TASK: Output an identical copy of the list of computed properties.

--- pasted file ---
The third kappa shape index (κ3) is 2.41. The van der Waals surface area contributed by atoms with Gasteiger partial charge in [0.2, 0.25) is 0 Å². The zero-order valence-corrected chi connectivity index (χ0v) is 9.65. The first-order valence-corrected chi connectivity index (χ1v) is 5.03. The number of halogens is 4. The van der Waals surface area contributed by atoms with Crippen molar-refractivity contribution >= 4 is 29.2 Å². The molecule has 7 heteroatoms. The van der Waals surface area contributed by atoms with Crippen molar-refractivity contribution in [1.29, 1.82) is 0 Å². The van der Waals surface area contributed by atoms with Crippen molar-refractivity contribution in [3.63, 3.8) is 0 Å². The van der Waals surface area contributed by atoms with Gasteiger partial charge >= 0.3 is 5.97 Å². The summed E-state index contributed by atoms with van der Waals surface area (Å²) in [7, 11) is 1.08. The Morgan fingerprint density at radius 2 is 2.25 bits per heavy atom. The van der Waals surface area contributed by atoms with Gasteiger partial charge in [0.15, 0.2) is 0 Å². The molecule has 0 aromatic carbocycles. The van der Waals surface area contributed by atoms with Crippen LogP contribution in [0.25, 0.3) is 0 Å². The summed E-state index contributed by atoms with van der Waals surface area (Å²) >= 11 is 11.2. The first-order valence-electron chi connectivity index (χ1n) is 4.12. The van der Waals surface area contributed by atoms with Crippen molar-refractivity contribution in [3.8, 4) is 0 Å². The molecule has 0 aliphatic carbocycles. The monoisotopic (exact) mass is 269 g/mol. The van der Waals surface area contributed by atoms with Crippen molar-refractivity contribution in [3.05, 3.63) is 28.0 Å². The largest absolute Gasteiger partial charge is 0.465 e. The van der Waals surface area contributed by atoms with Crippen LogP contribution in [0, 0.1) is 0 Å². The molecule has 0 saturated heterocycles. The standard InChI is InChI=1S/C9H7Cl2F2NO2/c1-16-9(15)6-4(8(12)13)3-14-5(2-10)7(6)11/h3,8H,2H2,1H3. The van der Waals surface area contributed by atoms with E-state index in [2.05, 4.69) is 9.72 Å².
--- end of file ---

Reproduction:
The third kappa shape index (κ3) is 2.41. The van der Waals surface area contributed by atoms with Gasteiger partial charge in [0.2, 0.25) is 0 Å². The zero-order valence-corrected chi connectivity index (χ0v) is 9.65. The first-order valence-corrected chi connectivity index (χ1v) is 5.03. The number of halogens is 4. The van der Waals surface area contributed by atoms with Crippen molar-refractivity contribution >= 4 is 29.2 Å². The molecule has 7 heteroatoms. The van der Waals surface area contributed by atoms with Crippen molar-refractivity contribution in [1.29, 1.82) is 0 Å². The van der Waals surface area contributed by atoms with Crippen molar-refractivity contribution in [3.63, 3.8) is 0 Å². The van der Waals surface area contributed by atoms with Gasteiger partial charge >= 0.3 is 5.97 Å². The summed E-state index contributed by atoms with van der Waals surface area (Å²) in [7, 11) is 1.08. The Morgan fingerprint density at radius 2 is 2.25 bits per heavy atom. The van der Waals surface area contributed by atoms with Gasteiger partial charge in [0.15, 0.2) is 0 Å². The molecule has 0 aromatic carbocycles. The van der Waals surface area contributed by atoms with Crippen LogP contribution in [0.25, 0.3) is 0 Å². The summed E-state index contributed by atoms with van der Waals surface area (Å²) >= 11 is 11.2. The first-order valence-electron chi connectivity index (χ1n) is 4.12. The van der Waals surface area contributed by atoms with Crippen molar-refractivity contribution in [3.8, 4) is 0 Å². The molecule has 0 aliphatic carbocycles. The monoisotopic (exact) mass is 269 g/mol. The van der Waals surface area contributed by atoms with Crippen molar-refractivity contribution in [3.05, 3.63) is 28.0 Å². The largest absolute Gasteiger partial charge is 0.465 e. The van der Waals surface area contributed by atoms with Crippen LogP contribution in [0, 0.1) is 0 Å². The molecule has 0 saturated heterocycles. The standard InChI is InChI=1S/C9H7Cl2F2NO2/c1-16-9(15)6-4(8(12)13)3-14-5(2-10)7(6)11/h3,8H,2H2,1H3. The van der Waals surface area contributed by atoms with E-state index in [2.05, 4.69) is 9.72 Å².